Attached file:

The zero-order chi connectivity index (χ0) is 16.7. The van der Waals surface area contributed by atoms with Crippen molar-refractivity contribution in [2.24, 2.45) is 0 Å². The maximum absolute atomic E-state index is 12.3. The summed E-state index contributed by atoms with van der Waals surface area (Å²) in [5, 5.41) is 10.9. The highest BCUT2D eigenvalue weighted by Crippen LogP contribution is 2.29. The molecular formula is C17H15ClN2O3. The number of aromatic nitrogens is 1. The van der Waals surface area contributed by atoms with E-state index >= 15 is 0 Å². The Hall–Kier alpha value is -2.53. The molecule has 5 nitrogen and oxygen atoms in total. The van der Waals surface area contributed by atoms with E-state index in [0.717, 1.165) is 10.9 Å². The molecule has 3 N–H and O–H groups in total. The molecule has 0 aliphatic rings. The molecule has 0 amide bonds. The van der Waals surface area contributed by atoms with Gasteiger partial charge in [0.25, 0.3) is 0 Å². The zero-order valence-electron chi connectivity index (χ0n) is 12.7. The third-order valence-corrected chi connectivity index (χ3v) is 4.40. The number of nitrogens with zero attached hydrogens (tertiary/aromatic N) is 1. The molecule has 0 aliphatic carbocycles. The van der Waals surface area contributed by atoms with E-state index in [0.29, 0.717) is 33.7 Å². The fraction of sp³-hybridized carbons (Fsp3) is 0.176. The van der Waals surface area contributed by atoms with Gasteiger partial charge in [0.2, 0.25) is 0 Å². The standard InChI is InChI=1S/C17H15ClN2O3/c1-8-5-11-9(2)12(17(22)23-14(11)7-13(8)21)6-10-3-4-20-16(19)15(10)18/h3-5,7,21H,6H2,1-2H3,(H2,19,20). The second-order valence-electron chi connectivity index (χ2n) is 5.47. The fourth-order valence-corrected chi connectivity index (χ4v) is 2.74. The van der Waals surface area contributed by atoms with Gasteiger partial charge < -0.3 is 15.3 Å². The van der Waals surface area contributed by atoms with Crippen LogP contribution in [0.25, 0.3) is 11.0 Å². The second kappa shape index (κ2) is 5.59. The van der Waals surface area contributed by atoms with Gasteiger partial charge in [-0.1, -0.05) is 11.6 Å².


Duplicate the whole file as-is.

The zero-order chi connectivity index (χ0) is 16.7. The van der Waals surface area contributed by atoms with Crippen molar-refractivity contribution in [2.24, 2.45) is 0 Å². The maximum absolute atomic E-state index is 12.3. The summed E-state index contributed by atoms with van der Waals surface area (Å²) in [5, 5.41) is 10.9. The highest BCUT2D eigenvalue weighted by Crippen LogP contribution is 2.29. The molecular formula is C17H15ClN2O3. The number of aromatic nitrogens is 1. The van der Waals surface area contributed by atoms with E-state index >= 15 is 0 Å². The Hall–Kier alpha value is -2.53. The molecule has 5 nitrogen and oxygen atoms in total. The van der Waals surface area contributed by atoms with E-state index in [0.717, 1.165) is 10.9 Å². The molecule has 3 N–H and O–H groups in total. The molecule has 0 aliphatic rings. The molecule has 0 amide bonds. The van der Waals surface area contributed by atoms with Gasteiger partial charge in [0.25, 0.3) is 0 Å². The zero-order valence-electron chi connectivity index (χ0n) is 12.7. The third-order valence-corrected chi connectivity index (χ3v) is 4.40. The number of nitrogens with zero attached hydrogens (tertiary/aromatic N) is 1. The molecule has 0 aliphatic carbocycles. The van der Waals surface area contributed by atoms with E-state index in [0.29, 0.717) is 33.7 Å². The fraction of sp³-hybridized carbons (Fsp3) is 0.176. The van der Waals surface area contributed by atoms with Gasteiger partial charge in [0.2, 0.25) is 0 Å². The standard InChI is InChI=1S/C17H15ClN2O3/c1-8-5-11-9(2)12(17(22)23-14(11)7-13(8)21)6-10-3-4-20-16(19)15(10)18/h3-5,7,21H,6H2,1-2H3,(H2,19,20). The second-order valence-electron chi connectivity index (χ2n) is 5.47. The fourth-order valence-corrected chi connectivity index (χ4v) is 2.74. The van der Waals surface area contributed by atoms with Gasteiger partial charge < -0.3 is 15.3 Å². The van der Waals surface area contributed by atoms with Crippen LogP contribution in [0.25, 0.3) is 11.0 Å². The second kappa shape index (κ2) is 5.59. The van der Waals surface area contributed by atoms with Gasteiger partial charge in [-0.1, -0.05) is 11.6 Å².